What Does ‘Ant-Man’ Mean for Marvel

The end of the world is a ubiquitous occurrence in the Marvel Cinematic Universe. It can get kind of tiring. But this past summer, we managed to get a little break from in the form of the fun and comedic Ant-Man. A fresh face superhero portrayed by Paul Rudd who joins the MCU as a down-on-his-luck father looking for a better life.

This marked a new era in the MCU, with the protagonist not being someone named Iron Man, Hulk, Captain America or Thor. Guardians of the Galaxy is a different story. Guardians is such an anomaly, it’s a recipe you can’t replicate on the fly. You need luck, a great movie and slow summer slot where people crave to see something fun. Those are the circumstance the Guardians found itself in and it exploded. But that’s not something Marvel can expect from the rest of their movies with lesser known stars.

Ant-Man changed the game. The minuscule hero provided the blueprint for what future movies without the main stars will look like.

Excluding the main movies coming out in the next four years – Captain America: Civil War, Thor: Ragnarok, Guardians of the Galaxy 2, and Avengers: Infinity War 1 and 2 – Marvel has four projects that need to stand on their own as lesser known characters. That was the big questions regarding Ant-Man’s success – can people embrace a lesser known character and expect it to perform up to par with Iron Man.

The answer is yes and no.

People are willing to embrace a new character, but you can’t expect those movies to be record breaking hits. Ant-Man opened last July to a $57 million sum (2nd lowest in the MCU) and grossed $406.7 million worldwide (3rd lowest in the MCU) with $178.2 million coming in the U.S. By any standard, that would be a resounding success. But since this movie is apart of the MCU, which has three billion dollar movies, it can look underwhelming.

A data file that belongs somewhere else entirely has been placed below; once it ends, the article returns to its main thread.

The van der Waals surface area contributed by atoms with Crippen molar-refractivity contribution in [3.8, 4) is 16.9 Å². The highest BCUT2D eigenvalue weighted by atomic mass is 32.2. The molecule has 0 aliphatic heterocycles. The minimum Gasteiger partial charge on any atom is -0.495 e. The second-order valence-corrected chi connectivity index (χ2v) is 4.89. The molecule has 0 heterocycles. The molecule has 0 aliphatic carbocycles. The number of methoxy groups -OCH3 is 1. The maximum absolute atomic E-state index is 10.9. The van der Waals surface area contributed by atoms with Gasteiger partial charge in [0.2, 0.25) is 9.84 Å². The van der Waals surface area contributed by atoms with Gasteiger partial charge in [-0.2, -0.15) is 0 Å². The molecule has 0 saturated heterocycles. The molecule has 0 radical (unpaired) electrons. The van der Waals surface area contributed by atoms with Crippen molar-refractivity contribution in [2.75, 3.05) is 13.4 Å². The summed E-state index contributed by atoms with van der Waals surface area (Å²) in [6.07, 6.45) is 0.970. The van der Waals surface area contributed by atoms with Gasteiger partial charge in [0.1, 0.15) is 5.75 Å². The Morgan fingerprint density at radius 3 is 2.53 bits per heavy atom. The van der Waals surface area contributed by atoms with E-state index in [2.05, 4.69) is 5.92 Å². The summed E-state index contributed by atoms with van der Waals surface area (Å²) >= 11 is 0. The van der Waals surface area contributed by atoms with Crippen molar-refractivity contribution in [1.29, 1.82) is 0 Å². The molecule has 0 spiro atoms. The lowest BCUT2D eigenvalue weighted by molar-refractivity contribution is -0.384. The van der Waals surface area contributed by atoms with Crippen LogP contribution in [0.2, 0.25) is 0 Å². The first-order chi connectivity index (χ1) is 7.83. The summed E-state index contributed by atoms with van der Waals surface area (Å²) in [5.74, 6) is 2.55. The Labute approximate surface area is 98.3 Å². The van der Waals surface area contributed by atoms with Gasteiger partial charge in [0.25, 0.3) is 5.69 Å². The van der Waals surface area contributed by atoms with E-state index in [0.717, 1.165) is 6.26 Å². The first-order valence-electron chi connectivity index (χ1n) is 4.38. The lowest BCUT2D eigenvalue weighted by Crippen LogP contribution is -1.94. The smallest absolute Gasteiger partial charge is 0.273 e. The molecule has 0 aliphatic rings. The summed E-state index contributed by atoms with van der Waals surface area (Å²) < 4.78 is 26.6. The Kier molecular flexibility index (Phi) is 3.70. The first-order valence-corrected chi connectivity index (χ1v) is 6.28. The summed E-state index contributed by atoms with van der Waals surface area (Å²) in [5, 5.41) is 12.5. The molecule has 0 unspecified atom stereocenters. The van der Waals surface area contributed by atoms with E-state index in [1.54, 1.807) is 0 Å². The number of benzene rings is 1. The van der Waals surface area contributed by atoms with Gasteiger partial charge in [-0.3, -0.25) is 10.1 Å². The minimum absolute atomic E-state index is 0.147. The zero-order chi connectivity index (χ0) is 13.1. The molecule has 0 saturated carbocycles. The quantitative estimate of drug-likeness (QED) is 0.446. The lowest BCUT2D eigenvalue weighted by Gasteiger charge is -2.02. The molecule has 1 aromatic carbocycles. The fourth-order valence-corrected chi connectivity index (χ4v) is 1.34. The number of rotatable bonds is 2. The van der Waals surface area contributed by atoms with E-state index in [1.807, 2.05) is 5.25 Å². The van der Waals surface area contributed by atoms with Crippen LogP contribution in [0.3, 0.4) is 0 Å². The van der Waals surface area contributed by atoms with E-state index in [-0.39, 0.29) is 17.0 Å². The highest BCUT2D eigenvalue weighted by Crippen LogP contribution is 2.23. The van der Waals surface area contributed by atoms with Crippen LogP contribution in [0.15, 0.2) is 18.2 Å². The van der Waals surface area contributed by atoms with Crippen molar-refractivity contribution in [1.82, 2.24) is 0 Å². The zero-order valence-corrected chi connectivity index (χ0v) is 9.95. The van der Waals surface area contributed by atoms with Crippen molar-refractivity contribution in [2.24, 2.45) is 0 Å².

It’s not.

The bar should not be that high, and that same bar should not apply to the future MCU movies. It will only lead to disappointment.

Dr. Strange hits theatres November 2016, Black Panther on July 2018, Captain Marvel on November 2018 and Inhumans on July 2019. Unless one of those films somehow recreates Guardians magical run, which is highly unlikely, those movies are looking at an Ant-Man-like theatrical run.

Those numbers should be considered great successes. Marvel can flirt with outrages worldwide box office numbers with Captain America: Civil War and Avengers: Infinity Wars. Dr. Strange and the like can settle in nicely with developing the MCU performing admirably in the box office, not carrying the load of the series financially.

It’s a strange new world as the Marvel Cinematic Universe heads into Phase 3 with a possible reboot on the horizon. With no Iron Man film on deck, and many of the other actor’s contracts reaching their culmination, they need to plan for a future sans Robert Downey Jr. and company.

The future should look bright if the new films are anywhere as good as Ant-Man. It’s nice to know that the fate of the world isn’t in the balance every single movie.

Source: Den of Geek

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